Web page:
Boeing says it delivered 13 jets in August, bringing it to a total of 87 deliveries in 2020.
Detailing its August orders and deliveries on 8 September, the Chicago-based airframer says it also booked eight new orders – including five for its beleaguered 737 Max - to bring its total orders in 2020 to 67. It had 20 cancellations during the month, including 17 737 Max.
It is the seventh month in a row that cancellations outpaced new orders.
The airline is dealing with a growing list of challenges, including the grounding of the 737 Max, the economic downturn caused by the coronavirus pandemic, as well as recently made public issues that could affect some Boeing 787 Dreamliners manufactured in its Charleston, South Carolina plant.
“The market and logistical challenges from Covid-19 continue to affect our commercial airplane orders and deliveries, as we work closely with our customers on their fleet requirements,” the airframer says.
“Separately, our quality assurance programme identified distinct issues in the joint of 787 aftbody fuselage sections, as well as on the horizontal stabilizer,” Boeing says.
On 7 September, media had reported that the Federal Aviation Administration had launched an investigation into lapses of quality control at the company’s Charleston factory.
The two issues appear to be “nonconforming” rear fuselage sections, as well as how the company produces shims for the 787 at Charleston.
“We are taking time to thoroughly inspect completed 787s to ensure that they are free of the issues and meet all engineering specifications prior to delivery,” Boeing says. “We expect these inspections to affect the timing of 787 deliveries in the near-term.”
737 MAX ORDERS
The eight orders during the month of August were for five 737 Max airplanes, two of which are destined for Polish charter carrier Enter Air and were announced last month, and three are for an unidentified customer.
In addition, three 777 freighters were ordered by EVA Air, conversions from 787-10 orders, the company announced on 31 August. The Taiwanese airline had said last week it had reached an agreement with Boeing to exchange seven of its 787-10 orders yet to be delivered for four 787-9s and three 777Fs.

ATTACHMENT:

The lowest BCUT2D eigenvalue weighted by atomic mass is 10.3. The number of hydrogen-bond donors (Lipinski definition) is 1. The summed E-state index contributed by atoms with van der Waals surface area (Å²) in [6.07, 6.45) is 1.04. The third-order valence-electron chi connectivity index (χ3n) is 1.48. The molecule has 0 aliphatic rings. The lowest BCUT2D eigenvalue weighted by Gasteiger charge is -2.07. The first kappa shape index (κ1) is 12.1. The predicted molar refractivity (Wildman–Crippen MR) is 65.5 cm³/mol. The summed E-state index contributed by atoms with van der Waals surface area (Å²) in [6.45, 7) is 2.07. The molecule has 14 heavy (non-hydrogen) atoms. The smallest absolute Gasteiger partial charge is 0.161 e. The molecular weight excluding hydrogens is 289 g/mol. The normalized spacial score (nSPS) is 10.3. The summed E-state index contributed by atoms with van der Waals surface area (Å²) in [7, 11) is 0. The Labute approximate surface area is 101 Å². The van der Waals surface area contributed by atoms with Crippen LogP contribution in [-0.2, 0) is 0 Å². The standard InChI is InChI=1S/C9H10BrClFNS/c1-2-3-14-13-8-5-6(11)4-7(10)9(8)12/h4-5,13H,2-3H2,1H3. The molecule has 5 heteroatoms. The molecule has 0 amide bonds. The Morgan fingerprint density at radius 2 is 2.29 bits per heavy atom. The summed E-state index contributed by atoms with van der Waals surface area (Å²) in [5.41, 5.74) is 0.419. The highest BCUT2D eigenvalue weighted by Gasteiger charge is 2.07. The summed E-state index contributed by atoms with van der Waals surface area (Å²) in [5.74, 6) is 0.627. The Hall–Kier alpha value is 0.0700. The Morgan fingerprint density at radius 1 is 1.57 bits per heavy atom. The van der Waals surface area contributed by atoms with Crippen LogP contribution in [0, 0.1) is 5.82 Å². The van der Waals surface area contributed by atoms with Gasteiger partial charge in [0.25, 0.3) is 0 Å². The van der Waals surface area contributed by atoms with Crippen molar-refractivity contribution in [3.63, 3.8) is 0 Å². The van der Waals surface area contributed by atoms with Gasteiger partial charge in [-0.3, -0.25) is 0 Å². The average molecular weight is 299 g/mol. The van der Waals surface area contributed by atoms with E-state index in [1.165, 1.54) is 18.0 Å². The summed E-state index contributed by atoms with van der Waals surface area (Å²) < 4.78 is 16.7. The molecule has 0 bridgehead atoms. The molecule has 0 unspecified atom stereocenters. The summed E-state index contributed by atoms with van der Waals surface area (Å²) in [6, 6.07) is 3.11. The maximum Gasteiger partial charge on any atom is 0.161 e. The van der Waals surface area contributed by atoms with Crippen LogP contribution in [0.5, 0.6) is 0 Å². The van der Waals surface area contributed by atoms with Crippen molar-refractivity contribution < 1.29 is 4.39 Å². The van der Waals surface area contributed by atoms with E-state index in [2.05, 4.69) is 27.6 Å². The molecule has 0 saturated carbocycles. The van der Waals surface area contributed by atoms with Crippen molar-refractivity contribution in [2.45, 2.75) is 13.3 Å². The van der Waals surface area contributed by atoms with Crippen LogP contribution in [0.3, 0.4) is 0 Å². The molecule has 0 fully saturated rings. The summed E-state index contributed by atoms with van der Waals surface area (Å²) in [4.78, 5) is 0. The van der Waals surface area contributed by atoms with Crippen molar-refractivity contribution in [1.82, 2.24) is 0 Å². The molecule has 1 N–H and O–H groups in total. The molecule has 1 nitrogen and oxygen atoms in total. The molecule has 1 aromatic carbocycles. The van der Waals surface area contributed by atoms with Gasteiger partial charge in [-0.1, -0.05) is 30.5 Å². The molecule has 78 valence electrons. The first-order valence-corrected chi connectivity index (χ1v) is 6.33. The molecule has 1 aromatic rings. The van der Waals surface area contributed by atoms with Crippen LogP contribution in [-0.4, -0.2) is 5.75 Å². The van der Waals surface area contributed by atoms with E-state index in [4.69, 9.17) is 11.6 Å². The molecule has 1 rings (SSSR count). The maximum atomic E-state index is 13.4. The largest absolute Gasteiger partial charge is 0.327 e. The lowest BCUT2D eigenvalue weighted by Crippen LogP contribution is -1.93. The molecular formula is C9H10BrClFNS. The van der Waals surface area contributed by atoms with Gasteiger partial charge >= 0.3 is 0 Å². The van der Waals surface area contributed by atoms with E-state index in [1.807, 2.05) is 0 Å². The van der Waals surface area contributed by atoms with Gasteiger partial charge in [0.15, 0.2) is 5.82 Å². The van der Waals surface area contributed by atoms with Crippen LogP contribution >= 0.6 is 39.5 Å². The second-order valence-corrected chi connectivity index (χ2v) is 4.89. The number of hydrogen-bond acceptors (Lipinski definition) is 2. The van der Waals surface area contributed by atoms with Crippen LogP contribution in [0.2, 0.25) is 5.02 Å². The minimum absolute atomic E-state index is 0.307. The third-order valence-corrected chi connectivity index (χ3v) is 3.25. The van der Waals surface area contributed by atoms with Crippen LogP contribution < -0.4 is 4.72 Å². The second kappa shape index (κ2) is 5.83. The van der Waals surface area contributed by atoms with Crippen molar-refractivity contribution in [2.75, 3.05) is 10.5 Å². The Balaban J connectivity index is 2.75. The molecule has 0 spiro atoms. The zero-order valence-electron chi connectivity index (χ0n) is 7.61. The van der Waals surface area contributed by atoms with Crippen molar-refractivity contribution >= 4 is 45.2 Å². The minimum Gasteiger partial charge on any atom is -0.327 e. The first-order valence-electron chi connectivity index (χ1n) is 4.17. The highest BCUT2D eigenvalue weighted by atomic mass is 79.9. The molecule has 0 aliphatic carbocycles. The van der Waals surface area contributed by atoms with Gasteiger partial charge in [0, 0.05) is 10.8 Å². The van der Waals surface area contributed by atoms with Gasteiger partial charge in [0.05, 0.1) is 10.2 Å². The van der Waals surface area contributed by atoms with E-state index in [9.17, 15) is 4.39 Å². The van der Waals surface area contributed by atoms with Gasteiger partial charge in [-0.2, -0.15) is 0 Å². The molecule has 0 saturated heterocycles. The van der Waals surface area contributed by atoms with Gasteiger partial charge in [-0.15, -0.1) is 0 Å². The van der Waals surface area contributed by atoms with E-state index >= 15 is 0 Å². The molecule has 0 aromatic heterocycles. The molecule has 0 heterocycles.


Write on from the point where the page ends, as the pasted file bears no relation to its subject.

Boeing’s deliveries in August included two P-8A Poseidons maritime patrol aircraft, five widebody freighters, of which two are 767 freighters destined for FedEx, three are 777s with one each going to DAE Ireland, Lufthansa Cargo and FexEx.
In addition, two KC-46A Pegasus tankers were delivered, and four 787-9s were delivered – two to United Airlines, one to Vistara and one to ANA.
To date this year, Boeing has delivered 11 737s (including NG and military variants) one 747, 19 767s, 14 777s and 42 787s.
Boeing says it had 17 cancellations for the 737 Max during the month of August. Of those, nine had been destined for AerCap, two for Aviation Capital Group, two for Icelandair, one for GECAS, and three for unidentified customers.
In addition to the cancellations, Boeing reduced its backlog by another 74 737 Max and 10 787s to align with “ASC 606” accounting adjustments.
Though Boeing still holds contracts to sell those jets, the company does not expect the deals will close due to differing factors, including the financial condition of the customers
Including the eight new orders, 13 deliveries, 20 cancellations and 84 downward accounting adjustments, Boeing’s backlog in August declined by 109, from 4,496 jets to 4,387 jets.
Boeing this year has booked 67 orders altogether, but its net figure for 2020 is negative to the tune of 932 aircraft, owing to cancellations, accounting adjustments and order conversions.